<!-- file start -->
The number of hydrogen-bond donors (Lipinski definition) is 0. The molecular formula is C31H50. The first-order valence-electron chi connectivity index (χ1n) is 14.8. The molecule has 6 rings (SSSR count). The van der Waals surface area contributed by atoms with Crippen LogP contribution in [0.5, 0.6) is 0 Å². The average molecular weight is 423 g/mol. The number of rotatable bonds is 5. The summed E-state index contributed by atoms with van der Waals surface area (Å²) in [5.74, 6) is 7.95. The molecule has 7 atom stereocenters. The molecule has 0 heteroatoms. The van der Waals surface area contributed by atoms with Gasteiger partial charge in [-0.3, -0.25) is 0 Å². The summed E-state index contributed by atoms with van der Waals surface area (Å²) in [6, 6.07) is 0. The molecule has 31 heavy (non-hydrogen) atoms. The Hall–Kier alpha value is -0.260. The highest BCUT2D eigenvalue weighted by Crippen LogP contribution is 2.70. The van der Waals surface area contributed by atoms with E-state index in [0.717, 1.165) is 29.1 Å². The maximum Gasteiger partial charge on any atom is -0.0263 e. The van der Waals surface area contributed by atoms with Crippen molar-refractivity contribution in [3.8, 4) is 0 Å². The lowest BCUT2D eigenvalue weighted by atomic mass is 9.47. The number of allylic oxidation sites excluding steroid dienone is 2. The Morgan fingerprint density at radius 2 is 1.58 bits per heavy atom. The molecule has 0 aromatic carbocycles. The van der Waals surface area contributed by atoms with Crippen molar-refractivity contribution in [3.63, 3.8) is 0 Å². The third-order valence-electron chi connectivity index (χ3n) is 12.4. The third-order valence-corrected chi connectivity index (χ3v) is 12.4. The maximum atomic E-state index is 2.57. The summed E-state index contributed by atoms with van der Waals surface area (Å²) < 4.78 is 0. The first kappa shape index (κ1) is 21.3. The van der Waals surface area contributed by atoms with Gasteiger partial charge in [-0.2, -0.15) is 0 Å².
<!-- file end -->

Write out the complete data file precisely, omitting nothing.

The number of hydrogen-bond donors (Lipinski definition) is 0. The molecular formula is C31H50. The first-order valence-electron chi connectivity index (χ1n) is 14.8. The molecule has 6 rings (SSSR count). The van der Waals surface area contributed by atoms with Crippen LogP contribution in [0.5, 0.6) is 0 Å². The average molecular weight is 423 g/mol. The number of rotatable bonds is 5. The summed E-state index contributed by atoms with van der Waals surface area (Å²) in [5.74, 6) is 7.95. The molecule has 7 atom stereocenters. The molecule has 0 heteroatoms. The van der Waals surface area contributed by atoms with Gasteiger partial charge in [-0.3, -0.25) is 0 Å². The summed E-state index contributed by atoms with van der Waals surface area (Å²) in [6, 6.07) is 0. The molecule has 31 heavy (non-hydrogen) atoms. The Hall–Kier alpha value is -0.260. The highest BCUT2D eigenvalue weighted by Crippen LogP contribution is 2.70. The van der Waals surface area contributed by atoms with E-state index in [0.717, 1.165) is 29.1 Å². The maximum Gasteiger partial charge on any atom is -0.0263 e. The van der Waals surface area contributed by atoms with Crippen molar-refractivity contribution in [3.8, 4) is 0 Å². The lowest BCUT2D eigenvalue weighted by atomic mass is 9.47. The number of allylic oxidation sites excluding steroid dienone is 2. The Morgan fingerprint density at radius 2 is 1.58 bits per heavy atom. The molecule has 0 aromatic carbocycles. The van der Waals surface area contributed by atoms with Crippen molar-refractivity contribution in [3.63, 3.8) is 0 Å². The third-order valence-electron chi connectivity index (χ3n) is 12.4. The third-order valence-corrected chi connectivity index (χ3v) is 12.4. The maximum atomic E-state index is 2.57. The summed E-state index contributed by atoms with van der Waals surface area (Å²) < 4.78 is 0. The first kappa shape index (κ1) is 21.3. The van der Waals surface area contributed by atoms with Gasteiger partial charge in [-0.2, -0.15) is 0 Å².